The only problem with this method is that you can technically get both hits on bombers.
We have been investigating other methods to ensure that the hits will be distributed, so that you can not get 2 hits on 1 aircraft type in the final example, but all of the methods we have thought of increase the odds of getting a hit on a less represented aircraft.
For example, pretend you were playing a game with 1000 sided dice. You attack with 999 fighters and 1 bomber, and 2 tactical bombers.
This means 1 definite hit and a chance of a 2nd hit if you can roll at 2/1000. Pretending you get that hit, and way to ensure that only 1 fighter dies would dramatically increase the odds of bombers and tactical bombers dieing.
HolKann last edited by
Pretending you get that hit, and way to ensure that only 1 fighter dies would dramatically increase the odds of bombers and tactical bombers dieing.
I disagree, you forget to take into account the chances of an extra hit are minimal. Let’s redo the example, but with assuring maximum one type of aircraft survives, for instance, simply remove the fighters/bmrs from the pool after you assign the first hit.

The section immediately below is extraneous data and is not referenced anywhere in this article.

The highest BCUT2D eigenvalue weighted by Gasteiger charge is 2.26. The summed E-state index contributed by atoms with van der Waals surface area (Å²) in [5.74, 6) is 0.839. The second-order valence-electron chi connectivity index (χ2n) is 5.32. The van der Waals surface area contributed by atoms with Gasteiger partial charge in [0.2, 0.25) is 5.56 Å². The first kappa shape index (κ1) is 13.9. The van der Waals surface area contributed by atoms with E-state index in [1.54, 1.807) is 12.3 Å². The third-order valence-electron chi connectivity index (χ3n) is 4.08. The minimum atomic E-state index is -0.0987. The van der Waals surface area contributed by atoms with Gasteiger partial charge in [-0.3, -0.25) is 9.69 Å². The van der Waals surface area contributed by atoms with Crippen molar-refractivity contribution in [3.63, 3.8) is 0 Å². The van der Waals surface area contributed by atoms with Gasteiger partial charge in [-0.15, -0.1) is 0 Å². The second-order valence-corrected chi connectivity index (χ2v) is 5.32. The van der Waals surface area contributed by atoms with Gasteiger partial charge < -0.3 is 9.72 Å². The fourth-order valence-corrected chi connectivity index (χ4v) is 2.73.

So redoing the example with 999 fighters + 3 bmrs. First assume no extra hit: you allocate the sure hit by rolling a 1002 sided die, if it’s <1000, a fighter dies, if it’s >=1000, a bmr dies. With extra hit: a fighter and bomber dies (this follows from rolling a 1002 sided die for the sure hit first, remove the type of casualty, and roll another die for the other type, which by then is the only type left, so will for sure be hit). Now let’s analyze chances:
The chance you hit a fighter is: the chance the sure hit is a fighter + the chance the sure hit isn’t a fighter (which removes the bmrs from the group) and the extra hit hits. Mathematically: 999/1002 + 3/10022/1000 = 99,7%. The chance you hit a bmr is the chance the first hit is a bmr + the chance the first hit is not a bmr and the extra hit hits. Mathematically: 3/1002 + 999/10022/1000 = 0,5%. (Note these chances do not amount to 1 since on average more than one unit is hit. Moreover, on average, 1,002 units are hit, which is exactly the sum of the chances ) So in almost all battles, a fighter will be killed, but never more than one, and almost never a bomber, and never more than one. So no dramatical increases of bombers dieing with this approach, a very slight increase at best. Very much within the margins of LL imho 8-)
This reminds me of a method of handling AA I invented before, struggling with the same problem in AAR LL. I forgot it in my previous post :roll: It’s fairly elegant, but has (in little cases) a chance of “both bmrs dieing”. Here’s how it goes: